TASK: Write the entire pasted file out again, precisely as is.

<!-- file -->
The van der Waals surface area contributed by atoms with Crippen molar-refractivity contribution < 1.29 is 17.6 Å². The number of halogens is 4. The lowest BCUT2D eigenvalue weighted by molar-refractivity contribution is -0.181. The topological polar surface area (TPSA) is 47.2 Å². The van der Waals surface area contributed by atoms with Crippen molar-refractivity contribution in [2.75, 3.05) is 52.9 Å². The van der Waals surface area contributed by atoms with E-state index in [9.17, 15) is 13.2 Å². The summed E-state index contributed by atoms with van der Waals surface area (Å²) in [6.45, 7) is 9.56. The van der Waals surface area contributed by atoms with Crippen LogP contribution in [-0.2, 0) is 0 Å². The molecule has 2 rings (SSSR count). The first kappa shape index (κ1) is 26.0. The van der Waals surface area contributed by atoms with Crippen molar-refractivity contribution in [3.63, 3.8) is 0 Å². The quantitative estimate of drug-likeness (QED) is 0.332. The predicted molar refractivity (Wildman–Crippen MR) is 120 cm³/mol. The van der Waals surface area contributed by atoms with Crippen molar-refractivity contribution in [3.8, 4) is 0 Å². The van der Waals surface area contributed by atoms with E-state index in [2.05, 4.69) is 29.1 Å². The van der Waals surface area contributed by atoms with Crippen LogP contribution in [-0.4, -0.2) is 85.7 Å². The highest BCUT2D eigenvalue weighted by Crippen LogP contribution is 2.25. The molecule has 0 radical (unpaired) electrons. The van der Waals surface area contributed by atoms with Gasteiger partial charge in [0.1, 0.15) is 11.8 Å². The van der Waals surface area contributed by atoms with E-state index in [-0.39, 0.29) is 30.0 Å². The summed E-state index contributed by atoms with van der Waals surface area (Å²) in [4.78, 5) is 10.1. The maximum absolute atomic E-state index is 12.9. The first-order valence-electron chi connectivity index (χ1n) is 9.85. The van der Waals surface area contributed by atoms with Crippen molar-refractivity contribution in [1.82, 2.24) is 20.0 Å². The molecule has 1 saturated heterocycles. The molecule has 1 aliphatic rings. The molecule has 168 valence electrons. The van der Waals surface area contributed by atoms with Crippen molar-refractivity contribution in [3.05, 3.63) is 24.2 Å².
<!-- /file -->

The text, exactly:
The van der Waals surface area contributed by atoms with Crippen molar-refractivity contribution < 1.29 is 17.6 Å². The number of halogens is 4. The lowest BCUT2D eigenvalue weighted by molar-refractivity contribution is -0.181. The topological polar surface area (TPSA) is 47.2 Å². The van der Waals surface area contributed by atoms with Crippen molar-refractivity contribution in [2.75, 3.05) is 52.9 Å². The van der Waals surface area contributed by atoms with E-state index in [9.17, 15) is 13.2 Å². The summed E-state index contributed by atoms with van der Waals surface area (Å²) in [6.45, 7) is 9.56. The van der Waals surface area contributed by atoms with Crippen LogP contribution in [-0.2, 0) is 0 Å². The molecule has 2 rings (SSSR count). The first kappa shape index (κ1) is 26.0. The van der Waals surface area contributed by atoms with Crippen molar-refractivity contribution in [3.63, 3.8) is 0 Å². The quantitative estimate of drug-likeness (QED) is 0.332. The predicted molar refractivity (Wildman–Crippen MR) is 120 cm³/mol. The van der Waals surface area contributed by atoms with Crippen molar-refractivity contribution in [3.8, 4) is 0 Å². The van der Waals surface area contributed by atoms with E-state index in [2.05, 4.69) is 29.1 Å². The van der Waals surface area contributed by atoms with Crippen LogP contribution in [-0.4, -0.2) is 85.7 Å². The highest BCUT2D eigenvalue weighted by Crippen LogP contribution is 2.25. The molecule has 0 radical (unpaired) electrons. The van der Waals surface area contributed by atoms with Gasteiger partial charge in [0.1, 0.15) is 11.8 Å². The van der Waals surface area contributed by atoms with E-state index in [-0.39, 0.29) is 30.0 Å². The summed E-state index contributed by atoms with van der Waals surface area (Å²) in [4.78, 5) is 10.1. The maximum absolute atomic E-state index is 12.9. The first-order valence-electron chi connectivity index (χ1n) is 9.85. The van der Waals surface area contributed by atoms with Crippen molar-refractivity contribution in [1.82, 2.24) is 20.0 Å². The molecule has 1 saturated heterocycles. The molecule has 1 aliphatic rings. The molecule has 168 valence electrons. The van der Waals surface area contributed by atoms with Crippen molar-refractivity contribution in [3.05, 3.63) is 24.2 Å².